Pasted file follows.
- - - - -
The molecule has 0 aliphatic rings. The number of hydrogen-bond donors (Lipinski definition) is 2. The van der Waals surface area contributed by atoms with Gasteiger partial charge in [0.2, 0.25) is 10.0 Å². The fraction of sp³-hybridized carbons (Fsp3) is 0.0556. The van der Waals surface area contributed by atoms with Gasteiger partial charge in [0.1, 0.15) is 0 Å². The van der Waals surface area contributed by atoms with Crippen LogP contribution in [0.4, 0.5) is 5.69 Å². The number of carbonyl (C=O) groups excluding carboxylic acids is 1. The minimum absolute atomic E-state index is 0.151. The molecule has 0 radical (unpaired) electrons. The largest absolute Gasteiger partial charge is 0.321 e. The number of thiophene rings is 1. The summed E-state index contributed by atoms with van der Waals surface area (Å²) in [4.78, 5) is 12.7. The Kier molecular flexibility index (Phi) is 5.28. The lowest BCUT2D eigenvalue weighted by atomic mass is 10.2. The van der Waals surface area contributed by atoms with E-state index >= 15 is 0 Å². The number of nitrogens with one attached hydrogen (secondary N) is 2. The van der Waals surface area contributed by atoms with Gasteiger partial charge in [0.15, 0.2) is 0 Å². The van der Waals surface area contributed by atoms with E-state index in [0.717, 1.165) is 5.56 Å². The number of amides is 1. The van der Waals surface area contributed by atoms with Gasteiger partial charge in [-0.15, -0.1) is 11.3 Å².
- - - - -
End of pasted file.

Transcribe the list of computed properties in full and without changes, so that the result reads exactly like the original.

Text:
The molecule has 0 aliphatic rings. The number of hydrogen-bond donors (Lipinski definition) is 2. The van der Waals surface area contributed by atoms with Gasteiger partial charge in [0.2, 0.25) is 10.0 Å². The fraction of sp³-hybridized carbons (Fsp3) is 0.0556. The van der Waals surface area contributed by atoms with Gasteiger partial charge in [0.1, 0.15) is 0 Å². The van der Waals surface area contributed by atoms with Crippen LogP contribution in [0.4, 0.5) is 5.69 Å². The number of carbonyl (C=O) groups excluding carboxylic acids is 1. The minimum absolute atomic E-state index is 0.151. The molecule has 0 radical (unpaired) electrons. The largest absolute Gasteiger partial charge is 0.321 e. The number of thiophene rings is 1. The summed E-state index contributed by atoms with van der Waals surface area (Å²) in [4.78, 5) is 12.7. The Kier molecular flexibility index (Phi) is 5.28. The lowest BCUT2D eigenvalue weighted by atomic mass is 10.2. The van der Waals surface area contributed by atoms with E-state index >= 15 is 0 Å². The number of nitrogens with one attached hydrogen (secondary N) is 2. The van der Waals surface area contributed by atoms with Gasteiger partial charge in [0.15, 0.2) is 0 Å². The van der Waals surface area contributed by atoms with E-state index in [0.717, 1.165) is 5.56 Å². The number of amides is 1. The van der Waals surface area contributed by atoms with Gasteiger partial charge in [-0.15, -0.1) is 11.3 Å².